What policies would ameliorate economic inequality and increase economic mobility? The first in this series of three commentaries discussed the difficulty of measuring economic inequality over time. The second commentary discussed economic mobility. This commentary examines the causes of economic inequality and lack of economic mobility and evaluates the effectiveness of various policy options to reduce economic inequality.
First, individual behavior-especially decisions about completing high school and pursuing a college education or other specialized training, marriage and parenting children greatly affects economic mobility and well being.
Second,the information technology revolution over the last several decades has changed the demand for, and consequently the real wages paid to, different types of workers. This phenomenon, known as skill?biased technological change, has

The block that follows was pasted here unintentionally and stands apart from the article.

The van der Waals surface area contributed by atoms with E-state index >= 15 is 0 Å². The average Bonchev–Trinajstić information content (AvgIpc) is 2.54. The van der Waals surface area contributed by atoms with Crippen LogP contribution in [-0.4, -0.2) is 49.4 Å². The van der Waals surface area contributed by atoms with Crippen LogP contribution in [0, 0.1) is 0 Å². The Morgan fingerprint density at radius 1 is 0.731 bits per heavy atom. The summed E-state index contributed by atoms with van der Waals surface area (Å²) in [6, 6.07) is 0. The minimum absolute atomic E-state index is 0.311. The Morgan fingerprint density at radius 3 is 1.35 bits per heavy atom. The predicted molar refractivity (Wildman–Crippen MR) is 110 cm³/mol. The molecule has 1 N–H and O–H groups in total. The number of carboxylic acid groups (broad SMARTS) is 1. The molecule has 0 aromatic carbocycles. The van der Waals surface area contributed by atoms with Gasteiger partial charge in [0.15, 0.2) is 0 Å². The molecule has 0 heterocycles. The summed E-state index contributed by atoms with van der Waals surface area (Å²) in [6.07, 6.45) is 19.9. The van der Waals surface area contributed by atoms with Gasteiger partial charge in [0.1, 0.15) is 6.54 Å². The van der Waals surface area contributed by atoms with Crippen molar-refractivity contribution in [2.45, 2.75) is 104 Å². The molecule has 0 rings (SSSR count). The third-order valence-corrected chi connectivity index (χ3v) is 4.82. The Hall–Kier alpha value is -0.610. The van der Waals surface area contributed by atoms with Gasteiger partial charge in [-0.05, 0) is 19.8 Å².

increased the education premium workers receive for a college education and for graduate or professional degrees. Thus, education achievement is more
important today than it was in the past to economic mobility and well?being.
Third, the interaction between taxes and the phase?outs of social welfare benefits as household income increases frequently imposes an excessively high effective marginal tax on earning additional income. This phenomenon, known as the poverty trap, disourages individuals in low income households from entering the labor force, working
extra hours, or seeking career advancement that would contribute to their economic mobility and well?being.
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